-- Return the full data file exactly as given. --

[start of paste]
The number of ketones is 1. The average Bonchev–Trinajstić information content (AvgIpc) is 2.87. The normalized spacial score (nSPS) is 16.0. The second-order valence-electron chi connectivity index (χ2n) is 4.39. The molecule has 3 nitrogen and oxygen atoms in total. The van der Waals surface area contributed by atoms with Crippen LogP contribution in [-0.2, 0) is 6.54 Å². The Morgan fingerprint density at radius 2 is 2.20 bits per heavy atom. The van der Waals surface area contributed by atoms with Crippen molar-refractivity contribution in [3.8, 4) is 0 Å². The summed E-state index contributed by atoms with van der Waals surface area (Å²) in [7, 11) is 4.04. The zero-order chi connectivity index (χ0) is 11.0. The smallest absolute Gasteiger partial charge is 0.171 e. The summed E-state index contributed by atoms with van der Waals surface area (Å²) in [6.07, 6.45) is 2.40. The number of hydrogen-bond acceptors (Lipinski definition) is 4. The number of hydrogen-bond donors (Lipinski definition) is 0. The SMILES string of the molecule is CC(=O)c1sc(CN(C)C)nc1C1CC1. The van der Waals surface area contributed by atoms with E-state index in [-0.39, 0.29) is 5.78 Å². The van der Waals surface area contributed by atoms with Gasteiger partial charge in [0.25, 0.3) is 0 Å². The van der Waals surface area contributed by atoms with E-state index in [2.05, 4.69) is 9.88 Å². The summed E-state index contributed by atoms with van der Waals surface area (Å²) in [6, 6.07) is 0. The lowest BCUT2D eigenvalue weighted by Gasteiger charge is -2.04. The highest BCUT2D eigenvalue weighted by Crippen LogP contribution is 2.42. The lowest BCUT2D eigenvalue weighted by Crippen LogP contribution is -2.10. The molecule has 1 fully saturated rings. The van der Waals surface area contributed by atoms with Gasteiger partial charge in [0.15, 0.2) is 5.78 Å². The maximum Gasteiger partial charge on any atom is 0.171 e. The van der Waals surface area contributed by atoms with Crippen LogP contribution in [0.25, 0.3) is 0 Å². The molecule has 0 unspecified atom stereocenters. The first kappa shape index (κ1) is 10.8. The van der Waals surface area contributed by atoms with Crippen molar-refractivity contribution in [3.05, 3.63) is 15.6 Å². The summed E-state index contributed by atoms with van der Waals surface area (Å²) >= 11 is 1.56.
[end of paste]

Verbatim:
The number of ketones is 1. The average Bonchev–Trinajstić information content (AvgIpc) is 2.87. The normalized spacial score (nSPS) is 16.0. The second-order valence-electron chi connectivity index (χ2n) is 4.39. The molecule has 3 nitrogen and oxygen atoms in total. The van der Waals surface area contributed by atoms with Crippen LogP contribution in [-0.2, 0) is 6.54 Å². The Morgan fingerprint density at radius 2 is 2.20 bits per heavy atom. The van der Waals surface area contributed by atoms with Crippen molar-refractivity contribution in [3.8, 4) is 0 Å². The summed E-state index contributed by atoms with van der Waals surface area (Å²) in [7, 11) is 4.04. The zero-order chi connectivity index (χ0) is 11.0. The smallest absolute Gasteiger partial charge is 0.171 e. The summed E-state index contributed by atoms with van der Waals surface area (Å²) in [6.07, 6.45) is 2.40. The number of hydrogen-bond acceptors (Lipinski definition) is 4. The number of hydrogen-bond donors (Lipinski definition) is 0. The SMILES string of the molecule is CC(=O)c1sc(CN(C)C)nc1C1CC1. The van der Waals surface area contributed by atoms with E-state index in [-0.39, 0.29) is 5.78 Å². The van der Waals surface area contributed by atoms with Gasteiger partial charge in [0.25, 0.3) is 0 Å². The van der Waals surface area contributed by atoms with E-state index in [2.05, 4.69) is 9.88 Å². The summed E-state index contributed by atoms with van der Waals surface area (Å²) in [6, 6.07) is 0. The lowest BCUT2D eigenvalue weighted by Gasteiger charge is -2.04. The highest BCUT2D eigenvalue weighted by Crippen LogP contribution is 2.42. The lowest BCUT2D eigenvalue weighted by Crippen LogP contribution is -2.10. The molecule has 1 fully saturated rings. The van der Waals surface area contributed by atoms with Gasteiger partial charge in [0.15, 0.2) is 5.78 Å². The maximum Gasteiger partial charge on any atom is 0.171 e. The van der Waals surface area contributed by atoms with Crippen LogP contribution in [0.25, 0.3) is 0 Å². The molecule has 0 unspecified atom stereocenters. The first kappa shape index (κ1) is 10.8. The van der Waals surface area contributed by atoms with Crippen molar-refractivity contribution in [3.05, 3.63) is 15.6 Å². The summed E-state index contributed by atoms with van der Waals surface area (Å²) >= 11 is 1.56.